In an earlier work, I have critiqued the strategic absorption of Southeast Asians into the pan-Asian framework by showing how this “differential inclusion” has benefited mostly the more dominant groups within the coalition. As an example, given the availability of government funding for disadvantaged groups, many Asian American agencies eagerly welcome the refugees into the pan-Asian fold, but often without tending to the social, political, and economic inequalities that exist within and between their communities.50 Along with other Asian American scholars and activists, I have suggested that if Asian Americans are to build a self-consciously pan- Asian solidarity, they need to take seriously the heterogeneities among their ranks and overcome the narrow dominance of the professional class and that of the two oldest Asian American groups.51 Along the same line, in Asian American Studies, many scholars have critically pointed to the field’s privileging of East Asians over other Asian groups—a clear indictment of the suppression of diverse histories, epistemologies, and voices within the pan-Asian framework: “To be merely peripheral subjects, hasty additions to course syllabi, or latecomers at Asian American Studies symposiums does not satisfy.”52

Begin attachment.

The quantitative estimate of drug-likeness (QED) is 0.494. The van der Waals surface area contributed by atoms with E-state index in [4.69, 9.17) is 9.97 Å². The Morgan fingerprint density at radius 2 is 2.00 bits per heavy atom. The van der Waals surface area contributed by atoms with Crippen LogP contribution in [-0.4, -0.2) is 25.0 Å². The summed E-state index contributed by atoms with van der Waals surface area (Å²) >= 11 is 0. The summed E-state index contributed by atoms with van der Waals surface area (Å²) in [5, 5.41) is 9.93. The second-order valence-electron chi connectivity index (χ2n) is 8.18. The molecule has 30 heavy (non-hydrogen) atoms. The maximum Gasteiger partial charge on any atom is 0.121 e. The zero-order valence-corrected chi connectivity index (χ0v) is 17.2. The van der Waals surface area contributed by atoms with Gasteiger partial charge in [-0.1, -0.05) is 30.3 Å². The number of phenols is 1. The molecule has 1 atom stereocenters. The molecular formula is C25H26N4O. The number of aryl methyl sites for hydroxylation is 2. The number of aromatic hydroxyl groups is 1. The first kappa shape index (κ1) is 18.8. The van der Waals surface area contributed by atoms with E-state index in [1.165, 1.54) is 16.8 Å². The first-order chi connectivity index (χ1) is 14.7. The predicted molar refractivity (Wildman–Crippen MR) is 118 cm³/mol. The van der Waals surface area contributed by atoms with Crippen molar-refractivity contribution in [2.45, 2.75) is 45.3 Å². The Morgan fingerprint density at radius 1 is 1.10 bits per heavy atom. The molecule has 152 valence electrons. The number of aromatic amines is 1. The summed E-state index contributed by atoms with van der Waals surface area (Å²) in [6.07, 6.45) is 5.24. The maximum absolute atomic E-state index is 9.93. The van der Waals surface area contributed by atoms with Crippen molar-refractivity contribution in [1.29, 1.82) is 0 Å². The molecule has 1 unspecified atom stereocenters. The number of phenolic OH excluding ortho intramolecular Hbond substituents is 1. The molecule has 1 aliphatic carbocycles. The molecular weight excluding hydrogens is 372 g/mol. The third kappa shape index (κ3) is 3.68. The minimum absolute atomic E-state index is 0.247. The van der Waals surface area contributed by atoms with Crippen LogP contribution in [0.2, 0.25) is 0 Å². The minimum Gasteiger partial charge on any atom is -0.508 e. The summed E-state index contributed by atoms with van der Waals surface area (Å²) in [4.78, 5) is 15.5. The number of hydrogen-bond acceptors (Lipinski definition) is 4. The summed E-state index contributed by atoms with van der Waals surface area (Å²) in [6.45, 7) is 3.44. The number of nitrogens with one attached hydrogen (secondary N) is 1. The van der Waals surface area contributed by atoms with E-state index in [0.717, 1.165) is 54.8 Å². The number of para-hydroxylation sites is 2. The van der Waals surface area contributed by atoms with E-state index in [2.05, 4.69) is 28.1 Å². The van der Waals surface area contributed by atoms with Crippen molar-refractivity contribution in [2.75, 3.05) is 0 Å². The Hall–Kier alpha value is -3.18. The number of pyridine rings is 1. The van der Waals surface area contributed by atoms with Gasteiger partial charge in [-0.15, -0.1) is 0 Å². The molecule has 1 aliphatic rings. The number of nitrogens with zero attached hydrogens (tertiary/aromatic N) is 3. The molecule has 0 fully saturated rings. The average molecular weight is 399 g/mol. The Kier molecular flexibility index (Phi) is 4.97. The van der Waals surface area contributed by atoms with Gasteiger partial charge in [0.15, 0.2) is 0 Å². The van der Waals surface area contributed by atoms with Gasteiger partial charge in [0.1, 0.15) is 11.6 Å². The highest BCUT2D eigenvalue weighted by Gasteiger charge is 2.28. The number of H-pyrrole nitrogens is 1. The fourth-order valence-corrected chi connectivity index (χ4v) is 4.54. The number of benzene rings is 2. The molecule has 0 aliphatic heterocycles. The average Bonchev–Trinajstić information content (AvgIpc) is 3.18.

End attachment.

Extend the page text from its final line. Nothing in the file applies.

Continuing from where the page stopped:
sahteen wrote:

This section of Espiritu’s article essentially sums up my frustrations with Asian America as a Southeast Asian American. I hate that SE Asians only become visible when we are useful to further some cause. 

I find it funny that left-wing Asian American politically conciousness was partly born in response to the American War in SEA/Vietnam War It is so ironic that a movement created as a response to the US in SEA would ignore the very people (who were romanticized as “brave revolutionaries fighting against their colonial oppressors) they were inspired by. Like how are you going to make a whole movement that was partly inspired by us (and also African Americans), claiming solidarity with us and then peace out once we are no longer useful to you? Or when we shatter your, dare I say, orientalists views on us? We aren’t your revolutionaries as you dreamed us to be. Fuck, my family left Laos because of the communist revolutionaries wanted to kill them. I’ll probably rant about this later in detail, but I hate the romanticization of the decolonizing movements in Viet Nam, Laos, and Cambodia. Look I’m no colonial sympathizer, but those decolonializing movements were extremely bloody. I think that many radicals forget that they are capable of doing harm onto others despite what their political ideologies profess. 

And ugh and I am sooooo done with the whole citing SE Asians Ams as counter-example for why Asian Americans are not a model minority. East Asian Americans need to stop using SEA Ams for their politcally causes that only help themselves. 

If anyone wants to read Espiritu’s full essay, hit me up. I highly recommend it.